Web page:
He is the fiddliest toy I’ve ever knitted but worth it, because he’s so cute!
The pattern is designed by CID Hanscom Designs and I bought it in California a couple of years ago. The yarn is Frog Tree Alpaca that I bought at the same time. Got loads of the yarn left, as Sheldon is quite tiny, so might weave something with the rest of it.
I finished another scarf last night. This one is knit in Rico’s new Liesl yarn, which is a super chunky yarn with a tiny little bit of glitter in it. It’s very subtle and very tasteful.
You get a free pattern with the yarn which explains how to knit it in brioche stitch, (also called slipped rib stitch) and this is how it turned out.
You can buy the yarn here online from Hulu.
It’s super snuggly and just right for the chilly weather we’re having right now here in the UK.
For Christmas I was given a big hank of Fleece Artist Bluefaced Aran yarn which came with a pattern for a felted tote bag called Toto.
It was a really quick knit – just a few evenings. I wish I’d taken a “before” photo, but I forgot. I was just too keen to get in the washing machine to felt it! I had it in the machine for half an hour on 40 degrees and was very happy with the amount of felting. I didn’t want to over do it and as a result it is still quite soft to the touch. Sometimes felted items can get a bit too stiff for my liking.
In doing this bag, I learnt how to do provisional cast-on and an interesting technique for joining on the handles. You keep the stitches on the ends of the handles and the spots where they’ll be attached live on a stitch holder. Then to attach them you slip the stitches alternately onto a single needle. Then you simply slip two, and pass the first stitch over the second, slip another one, and pass the first stitch over again – a bit like casting off. It was a really neat join and I’ll definitely try and remember this technique for the future.
It’s been ages since I last blogged, but I have finished a couple of things in the interim, one of which is the St Ives Cushion.
The pattern is from Little Luxury Knits by Alison Crowther-Smith, and uses 3 balls of Rowan Kidsilk Haze. I’ve never knitted with Kidsilk Haze before and quite enjoyed it. It’s not that easy to rip back though, so you need to be careful not to go drastically wrong.
The clever thing about this pattern is the way the two shades of red are blended together. You knit every row with two strands of yarn, but the two strands are not always the same. What I mean is this: you start by knitting a few rows with two strands of blue. Then a few rows with two strands of dark red, then a couple of rows with one strand dark red and one strand light red, then a few rows with two strands of light red.
I backed this cushion with a piece of Amy Butler fabric, called French Wallpaper in duck egg blue. I love this fabric. It’s such good quality and the pattern is so pretty.
Tomorrow is World Wide Knit in Public Day and there’s going to be a gathering in Plymouth which I’m planning to go along to. I think there’s a group planning to come up from Cornwall, but it will be nice to meet other knitters from Plymouth. Maybe they’ll be interested in coming along to our Knit and Knatter group. I hope it doesn’t rain!
The sock continues… I turned the heel ok I think and now am working on the gusset shaping.
But here’s a recent finished project.
This was my second felting project and it was a lot easier than last time. The pattern was from a recent issue of Let’s Knit magazine and the felting wool was from Knitting4fun.com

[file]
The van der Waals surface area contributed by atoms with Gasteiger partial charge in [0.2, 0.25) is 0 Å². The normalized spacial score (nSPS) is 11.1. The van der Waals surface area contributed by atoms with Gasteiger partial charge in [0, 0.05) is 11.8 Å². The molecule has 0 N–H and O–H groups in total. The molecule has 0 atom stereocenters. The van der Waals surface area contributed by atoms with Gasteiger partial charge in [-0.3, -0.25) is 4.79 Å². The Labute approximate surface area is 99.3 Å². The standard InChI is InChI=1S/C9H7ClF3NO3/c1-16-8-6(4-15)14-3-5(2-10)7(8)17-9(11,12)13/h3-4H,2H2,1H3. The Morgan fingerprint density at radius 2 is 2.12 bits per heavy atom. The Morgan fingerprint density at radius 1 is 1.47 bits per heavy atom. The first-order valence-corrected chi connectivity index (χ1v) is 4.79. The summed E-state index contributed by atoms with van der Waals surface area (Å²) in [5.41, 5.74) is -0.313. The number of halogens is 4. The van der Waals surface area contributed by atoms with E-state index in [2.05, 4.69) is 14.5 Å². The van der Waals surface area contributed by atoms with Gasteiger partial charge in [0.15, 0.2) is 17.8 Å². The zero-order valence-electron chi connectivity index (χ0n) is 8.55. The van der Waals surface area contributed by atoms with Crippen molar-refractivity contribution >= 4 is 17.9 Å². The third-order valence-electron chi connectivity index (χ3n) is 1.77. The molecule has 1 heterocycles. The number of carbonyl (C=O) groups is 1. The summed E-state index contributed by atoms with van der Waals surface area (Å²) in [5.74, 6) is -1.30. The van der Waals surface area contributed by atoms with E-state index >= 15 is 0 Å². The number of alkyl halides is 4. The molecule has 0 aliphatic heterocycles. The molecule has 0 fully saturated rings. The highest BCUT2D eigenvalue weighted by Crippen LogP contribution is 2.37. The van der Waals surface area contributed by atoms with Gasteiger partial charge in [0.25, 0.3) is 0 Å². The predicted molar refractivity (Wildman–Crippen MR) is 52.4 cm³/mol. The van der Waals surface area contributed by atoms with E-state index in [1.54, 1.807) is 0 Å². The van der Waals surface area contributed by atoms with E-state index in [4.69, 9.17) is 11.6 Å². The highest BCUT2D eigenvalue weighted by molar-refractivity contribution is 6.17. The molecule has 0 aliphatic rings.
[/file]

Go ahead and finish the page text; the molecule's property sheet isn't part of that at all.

Knit on 10mm needles, it was quick to knit and turned out huge. I wasn’t sure how much it would shrink when felted, but it shrank to just the right size. I felted it by simply sticking it in the washing machine at 40 deg C. I might line it with some pink fabric when I get time. It was supposed to have a flap to do it up, but I didn’t have enough fushia pink wool left to do it – the only draw back of the pattern and its yarn requirements.
Yay! I’ve finally finished something. The passionflower top is done and I love it! It fits really well and is probably the best item of clothing I’ve knitted so far.
The yarn was Sublime Soya Cotton DK in pomegranate. It’s a nice yarn to work with but I have a feeling that there will be quite a lot of dye coming out when I wash it. My fingers had a red tinge to the them as I was knitting!
The pattern, which was featured in the August issue of Knitting magazine, was very straight-forward and it knitted up quite quickly – I only started this a couple of weeks ago. Initially I didn’t swatch and used a whole ball of yarn before I realised that it was turning out a bit bigger than it should, so I had to undo it all and start again on smaller needles. I think I also made a mistake in the number of rows I did in reverse stocking stitch on one side. Both the back and front came out to the right measurements and holding them together they were the same length, but the point where you switch from reverse to normal stocking stitch wasn’t quite in the same place. Whoops! Didn’t matter too much though as I was able to ease it together correctly when I seaming.
I also learnt the proper way to do mattress stitch on two pieces of reverse stocking stitch. (The Knitter’s Bible book to the rescue.)
I would quite happily make this top again.
Now… time to finish the blanket.
Yay! I’ve finally finished something. The bag is done and it didn’t turn out too bad. In fact I’ve been using it for the past couple of days.
I guess it took me so long because I was putting off the sewing side. I had to line it and also put in some stiffening around the gusset. I’m not very confident on a sewing machine, but fortunately my Mum is amazing and guided me through it.
I’ve now started my brother’s jacket and enjoying it so far.